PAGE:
This paper argues in favour of moving beyond simple preference ranking in P/RRA as conventional methods produce limited data which is often misinterpreted. While ranking enables participants to define their own criteria for discriminating between items, it does not give an overall preference order because different items may have different weightings, so simple adding up would give misleading results. Asking participants to list items subjectively from best to worst overcomes this but still leaves the difficulty of interpreting the gap between ranks. Another alternative is to ask participants to give points to all the items being considered, so that simply adding up the scores allows different items to be compared. A number of ways to improve scoring are presented and illustrated using examples taken from an assessment of a food-for-work programme in Merti-Jeju district, Ethiopia. The study was carried out with women in villages to investigate food preferences, and help choose appropriate commodities for the programme. Techniques include qualified preference which compares one item to another and 'shopping' which simulates choices between many items with different market values. It is considered that these methods give better quantitative information and provide a useful way to explore real-world preferences in different circumstances.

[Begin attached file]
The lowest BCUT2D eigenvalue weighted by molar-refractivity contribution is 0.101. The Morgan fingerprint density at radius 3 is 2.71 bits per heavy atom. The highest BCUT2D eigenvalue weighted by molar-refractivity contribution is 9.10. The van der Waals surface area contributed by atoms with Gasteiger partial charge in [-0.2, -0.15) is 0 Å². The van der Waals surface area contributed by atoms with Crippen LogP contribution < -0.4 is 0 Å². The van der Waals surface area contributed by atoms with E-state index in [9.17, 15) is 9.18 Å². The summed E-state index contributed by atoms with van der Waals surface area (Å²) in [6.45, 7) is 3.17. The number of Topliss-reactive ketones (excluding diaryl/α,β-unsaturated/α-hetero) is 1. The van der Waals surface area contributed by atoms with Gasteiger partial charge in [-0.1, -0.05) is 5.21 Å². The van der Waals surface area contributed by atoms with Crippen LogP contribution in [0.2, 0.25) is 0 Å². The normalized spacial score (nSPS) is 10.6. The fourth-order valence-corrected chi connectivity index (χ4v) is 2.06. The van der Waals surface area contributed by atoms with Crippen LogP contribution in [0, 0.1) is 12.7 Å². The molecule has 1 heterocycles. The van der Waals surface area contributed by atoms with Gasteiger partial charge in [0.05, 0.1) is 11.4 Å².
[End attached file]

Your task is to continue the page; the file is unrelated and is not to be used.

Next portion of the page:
Interesting for researchers and planners concerned with extracting quantitative information from RRA methods